10. For those moments when nothing else seems to fit, an adjustable
11. Pliers (various kinds) 'cause you never know!
12. Vice grips 'cause you never know!
13. A selection of zip ties and electrical tape
14. An oil filter wrench

I think that is about it.

Anyone else have any to add to the list?

There is nothing more satisfying (except the ride itself) of doing your own maintenance!
 

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A good set of torx head bits and Allen wrenches. Torx bits work good for getting the stripped allen bolts.

Next time you buy something that comes in a big cardboard box, keep it. If you have to work in the driveway or gravel floor car port (like I do) you knees will thank you.
 

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As other have suggested, get a manual! I got mine (in pdf) off e-bay for $20 I think. When it comes to maintenance, really not much to it. I'm sure there are some videos out there, but for things like oil changes, really easy to figure out. Plus, if you get stuck, a quick post on this forum usually points you in the right direction within MINUTES! Folks on here are friendly and always willing to give some advice!

My biggest piece of advice is to have the proper tools! I can't tell you how many times I have seen friends work on their bikes and pull out VICE GRIPS or Channel Locks to loosen/tighten a bolt or nut!!:eek:

Now, they all come over to my house and let me do the work for them:rolleyes:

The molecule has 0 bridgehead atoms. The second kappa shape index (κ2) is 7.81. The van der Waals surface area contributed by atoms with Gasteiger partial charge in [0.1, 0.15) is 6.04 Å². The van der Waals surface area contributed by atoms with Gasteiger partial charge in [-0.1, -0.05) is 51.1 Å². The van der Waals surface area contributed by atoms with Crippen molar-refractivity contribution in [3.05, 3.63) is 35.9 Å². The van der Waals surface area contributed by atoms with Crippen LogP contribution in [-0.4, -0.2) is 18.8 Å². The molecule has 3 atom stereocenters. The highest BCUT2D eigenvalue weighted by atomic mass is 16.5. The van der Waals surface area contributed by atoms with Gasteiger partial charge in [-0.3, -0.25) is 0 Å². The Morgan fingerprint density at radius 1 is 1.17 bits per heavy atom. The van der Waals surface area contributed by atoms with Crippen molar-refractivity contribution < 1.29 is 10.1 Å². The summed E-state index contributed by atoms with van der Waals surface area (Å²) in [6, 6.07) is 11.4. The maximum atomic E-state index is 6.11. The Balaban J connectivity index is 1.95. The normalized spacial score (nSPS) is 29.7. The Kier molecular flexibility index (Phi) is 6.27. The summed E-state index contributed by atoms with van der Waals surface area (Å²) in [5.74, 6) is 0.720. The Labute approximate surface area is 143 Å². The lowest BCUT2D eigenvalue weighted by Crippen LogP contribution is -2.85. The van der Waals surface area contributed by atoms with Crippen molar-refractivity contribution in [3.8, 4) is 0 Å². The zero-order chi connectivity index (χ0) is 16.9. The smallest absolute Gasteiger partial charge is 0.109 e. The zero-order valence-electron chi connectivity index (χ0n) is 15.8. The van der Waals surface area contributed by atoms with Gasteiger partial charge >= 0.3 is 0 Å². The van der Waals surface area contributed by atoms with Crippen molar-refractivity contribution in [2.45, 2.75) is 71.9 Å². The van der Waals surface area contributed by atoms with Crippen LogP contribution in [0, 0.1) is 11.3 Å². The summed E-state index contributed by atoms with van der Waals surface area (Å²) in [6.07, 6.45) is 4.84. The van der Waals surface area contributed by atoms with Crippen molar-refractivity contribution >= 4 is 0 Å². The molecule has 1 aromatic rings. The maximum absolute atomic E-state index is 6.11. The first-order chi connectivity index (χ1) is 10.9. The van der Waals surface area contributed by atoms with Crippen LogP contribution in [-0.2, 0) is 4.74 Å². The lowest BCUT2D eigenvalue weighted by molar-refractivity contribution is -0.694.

I hope they at least buy you a case of beer or pizza for your time. ;-)
 

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I hope they at least buy you a case of beer or pizza for your time. ;-)
I can usually manage to coax a free beer or two out of them!

The big thing with me, is that along with preaching the need for quality tools on here, I preach it to them too. I have a friend who now does all of his opwn, and another without any space to work on his bike, and no tools, but at least now when he comes over he does the work himself (with my tools and guidance, of course)!
 

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The other thing with me is that I find working on all things mechanical is almost as much fun as riding!
as long as it is not a HAVE to situation. I enjoying working on things. But when my daily driver breaks down and I NEED to get it back going. Then the frustrations come out and I start getting hateful. During those times I tend to work alone :eek:.
 

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I can usually manage to coax a free beer or two out of them!

The big thing with me, is that along with preaching the need for quality tools on here, I preach it to them too. I have a friend who now does all of his opwn, and another without any space to work on his bike, and no tools, but at least now when he comes over he does the work himself (with my tools and guidance, of course)!
I have a friend like you as well. I used to have a garage (with a house), but after moving into a condo, it's not so easy for me to work on my bike. But I do have a friend who's a bike enthusiast as well, with his own garage and tools, so whenever I have to work on my bike, I go over to his place. We make a guys day of it. Helping each other out on our bikes, relaxing with a couple of brews, and his wife makes us lunch. Then off we go for a several hours riding. No DUI though. ;-)
 

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Cockroach, some real good advice on this thread. Basic mtnc such as changing fluids and brakes is not rocket science,and I remember from BOTM last month(cool paint job by the way)Your bike sitting in a garage so you probably have access to basic tools. You Tube, A factory shop manual, and a good lift should be all you will need.